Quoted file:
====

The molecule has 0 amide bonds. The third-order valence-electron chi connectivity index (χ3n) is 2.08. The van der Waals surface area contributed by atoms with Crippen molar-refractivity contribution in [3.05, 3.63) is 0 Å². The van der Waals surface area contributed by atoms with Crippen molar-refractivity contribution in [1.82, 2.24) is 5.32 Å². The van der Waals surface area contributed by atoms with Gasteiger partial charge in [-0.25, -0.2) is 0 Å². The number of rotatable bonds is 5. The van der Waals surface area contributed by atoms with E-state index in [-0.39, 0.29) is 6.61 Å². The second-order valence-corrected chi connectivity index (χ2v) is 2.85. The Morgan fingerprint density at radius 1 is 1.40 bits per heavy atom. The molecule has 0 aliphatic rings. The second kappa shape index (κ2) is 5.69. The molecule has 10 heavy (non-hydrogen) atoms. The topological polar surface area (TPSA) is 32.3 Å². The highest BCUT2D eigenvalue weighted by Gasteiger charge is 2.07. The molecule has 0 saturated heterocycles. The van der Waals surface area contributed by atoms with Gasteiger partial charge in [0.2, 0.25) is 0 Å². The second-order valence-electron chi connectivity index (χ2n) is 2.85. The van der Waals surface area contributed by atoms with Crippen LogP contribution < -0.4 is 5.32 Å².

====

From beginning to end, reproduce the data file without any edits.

The molecule has 0 amide bonds. The third-order valence-electron chi connectivity index (χ3n) is 2.08. The van der Waals surface area contributed by atoms with Crippen molar-refractivity contribution in [3.05, 3.63) is 0 Å². The van der Waals surface area contributed by atoms with Crippen molar-refractivity contribution in [1.82, 2.24) is 5.32 Å². The van der Waals surface area contributed by atoms with Gasteiger partial charge in [-0.25, -0.2) is 0 Å². The number of rotatable bonds is 5. The van der Waals surface area contributed by atoms with E-state index in [-0.39, 0.29) is 6.61 Å². The second-order valence-corrected chi connectivity index (χ2v) is 2.85. The Morgan fingerprint density at radius 1 is 1.40 bits per heavy atom. The molecule has 0 aliphatic rings. The second kappa shape index (κ2) is 5.69. The molecule has 10 heavy (non-hydrogen) atoms. The topological polar surface area (TPSA) is 32.3 Å². The highest BCUT2D eigenvalue weighted by Gasteiger charge is 2.07. The molecule has 0 saturated heterocycles. The van der Waals surface area contributed by atoms with Gasteiger partial charge in [0.2, 0.25) is 0 Å². The second-order valence-electron chi connectivity index (χ2n) is 2.85. The van der Waals surface area contributed by atoms with Crippen LogP contribution < -0.4 is 5.32 Å².